All profit supporting  special needs music education

Key transposition from Eb instrument to Bb instrument

eb424

Senior Member
Messages
1,836
Locality
london
How do you transpose Key sigs from Eb instrument to Bb instrument..for example what key sig would A major be on a tenor in reference to it on an alto..
 

Pete Thomas

Well-Known Member
Commercial Supporter
Messages
15,764
Locality
St. Mary's
A major transposed for tenor is B major. For alto it is F#.

Hence if you play the tenor part on alto you need to transpose it up a fifth or down a fourth. Choose which to suit the best range.

If you play the alto part on tenor you transpose up a fourth, or down a fifth.

Personally I find this quite confusing and difficult to remember hence I would always try to avoid such situations.
 

eb424

Senior Member
Messages
1,836
Locality
london
I see what you mean by confusing...... in the jambalaya thread I was told that I could play the alto sax notes on the jambalaya score on the tenor..this was in concert A and that if played on a tenor it would be a G major I just couldn't and still cant understand how???? If I take it up an interval of 5 including the root It would be a C# it seems to be an interval of 9 between A major and G major...arghh
 

Pete Thomas

Well-Known Member
Commercial Supporter
Messages
15,764
Locality
St. Mary's
I see what you mean by confusing...... in the jambalaya thread I was told that I could play the alto sax notes on the jambalaya score on the tenor..this was in concert A and that if played on a tenor it would be a G major I just couldn't and still cant understand how???? If I take it up an interval of 5 including the root It would be a C# it seems to be an interval of 9 between A major and G major...arghh
Probably best to learn the basics of music theory and transposing first. In the case you cited above, I think it is about Eb and Bb parts in regard to different versions in different keys. That will always be super confusing.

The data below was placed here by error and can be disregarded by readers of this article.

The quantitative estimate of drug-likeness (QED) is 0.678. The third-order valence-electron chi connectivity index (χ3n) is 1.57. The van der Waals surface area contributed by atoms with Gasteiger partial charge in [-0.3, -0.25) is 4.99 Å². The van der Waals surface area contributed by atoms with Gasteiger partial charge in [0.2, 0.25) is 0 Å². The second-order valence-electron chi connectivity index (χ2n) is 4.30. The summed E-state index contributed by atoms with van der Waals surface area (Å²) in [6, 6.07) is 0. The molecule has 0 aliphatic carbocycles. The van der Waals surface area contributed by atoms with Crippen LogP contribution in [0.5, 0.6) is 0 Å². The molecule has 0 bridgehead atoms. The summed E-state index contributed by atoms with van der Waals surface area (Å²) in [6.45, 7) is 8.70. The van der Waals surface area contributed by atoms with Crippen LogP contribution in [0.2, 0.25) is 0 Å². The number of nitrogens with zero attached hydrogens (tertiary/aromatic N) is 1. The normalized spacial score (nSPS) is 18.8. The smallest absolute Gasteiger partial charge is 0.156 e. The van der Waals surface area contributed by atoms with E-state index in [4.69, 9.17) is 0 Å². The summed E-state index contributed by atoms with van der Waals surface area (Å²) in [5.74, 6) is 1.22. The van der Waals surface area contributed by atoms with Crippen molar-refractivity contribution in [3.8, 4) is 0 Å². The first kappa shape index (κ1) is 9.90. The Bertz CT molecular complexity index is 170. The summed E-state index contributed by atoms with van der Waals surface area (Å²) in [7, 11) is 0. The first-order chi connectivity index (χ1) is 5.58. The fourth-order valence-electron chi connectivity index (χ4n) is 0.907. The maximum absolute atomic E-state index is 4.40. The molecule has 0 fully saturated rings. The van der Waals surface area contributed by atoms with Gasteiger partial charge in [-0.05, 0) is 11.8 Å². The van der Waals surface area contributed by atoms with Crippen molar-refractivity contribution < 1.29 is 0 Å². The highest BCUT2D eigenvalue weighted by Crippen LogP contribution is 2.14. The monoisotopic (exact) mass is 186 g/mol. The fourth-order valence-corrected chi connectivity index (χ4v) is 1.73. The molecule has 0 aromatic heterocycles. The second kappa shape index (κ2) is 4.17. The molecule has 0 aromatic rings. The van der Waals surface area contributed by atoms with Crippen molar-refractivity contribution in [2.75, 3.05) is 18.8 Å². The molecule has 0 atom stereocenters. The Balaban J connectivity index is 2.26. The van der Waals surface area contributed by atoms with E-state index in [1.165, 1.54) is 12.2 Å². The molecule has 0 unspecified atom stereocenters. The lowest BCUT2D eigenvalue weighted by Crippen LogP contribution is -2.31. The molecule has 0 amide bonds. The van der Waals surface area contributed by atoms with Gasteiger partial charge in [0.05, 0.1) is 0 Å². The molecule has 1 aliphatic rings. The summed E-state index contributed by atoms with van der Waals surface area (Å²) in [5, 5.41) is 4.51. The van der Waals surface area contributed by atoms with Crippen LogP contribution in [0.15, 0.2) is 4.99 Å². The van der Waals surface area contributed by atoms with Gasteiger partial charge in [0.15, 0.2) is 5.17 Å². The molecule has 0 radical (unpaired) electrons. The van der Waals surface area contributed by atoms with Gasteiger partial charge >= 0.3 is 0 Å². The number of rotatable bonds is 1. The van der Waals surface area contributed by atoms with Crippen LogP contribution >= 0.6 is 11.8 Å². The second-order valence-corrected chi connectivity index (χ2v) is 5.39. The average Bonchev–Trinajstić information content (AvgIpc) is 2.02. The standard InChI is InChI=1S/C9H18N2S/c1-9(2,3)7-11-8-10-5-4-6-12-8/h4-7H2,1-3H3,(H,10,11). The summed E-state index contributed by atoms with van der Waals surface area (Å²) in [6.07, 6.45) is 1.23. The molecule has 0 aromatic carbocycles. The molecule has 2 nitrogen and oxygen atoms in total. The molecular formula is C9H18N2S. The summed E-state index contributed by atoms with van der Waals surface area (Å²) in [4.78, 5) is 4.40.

I’d recommend that first of all learn about scales, intervals and key signatures before attempting learning how to transpose.
 
Last edited:

ChrisI

New Member
Messages
26
Locality
uk
I've not thought about this before, but for example as concert A transposes to B on tenor and Fsharp on Alto, are we talking about one step clockwise around the circle of fifths between tenor and alto? And anticlockwise between alto and tenor? That would be a quick way to visualise it (assuming you're familiar with the circle of fifths diagram)...
 

eb424

Senior Member
Messages
1,836
Locality
london
Probably best to learn the basics of music theory and transposing first. In the case you cited above, I think it is about Eb and Bb parts in regard to different versions in different keys.

I’d recommend that first of all learn about scales, intervals and key signatures before attempting learning to transpose.
Thanks @Pete Thomas point taken ...its just a problem that has come up in trying to transpose Jambalaya and I find it easier to understand in the context of reality than theory...
 

nigeld

Too many mouthpieces
Café Supporter
Messages
7,589
Locality
Bristol, UK
in the jambalaya thread I was told that I could play the alto sax notes on the jambalaya score on the tenor..this was in concert A and that if played on a tenor it would be a G major I just couldn't and still cant understand how
No. You weren't told that at all.

You want to play Jambalaya in concert G on a tenor sax.
So you want a lead sheet written in the key of A.
I pointed you to a lead sheet in that key.
The fact that the lead sheet was originally written for a different instrument is irrelevant.

Nobody mentioned concert A.
 

nigeld

Too many mouthpieces
Café Supporter
Messages
7,589
Locality
Bristol, UK
I've not thought about this before, but for example as concert A transposes to B on tenor and Fsharp on Alto, are we talking about one step clockwise around the circle of fifths between tenor and alto? And anticlockwise between alto and tenor? That would be a quick way to visualise it (assuming you're familiar with the circle of fifths diagram)...
Yes - you go two steps round the circle of fifths (i.e. add 2 sharps) from concert pitch to tenor, and another step (i.e. add one more sharp) from tenor to alto.
 

Pete Thomas

Well-Known Member
Commercial Supporter
Messages
15,764
Locality
St. Mary's
are we talking about one step clockwise around the circle of fifths between tenor and alto? And anticlockwise between alto and tenor? That would be a quick way to visualise it (assuming you're familiar with the circle of fifths diagram)...
Yes indeed, but again, and as you say, some familiarity with music theory is required.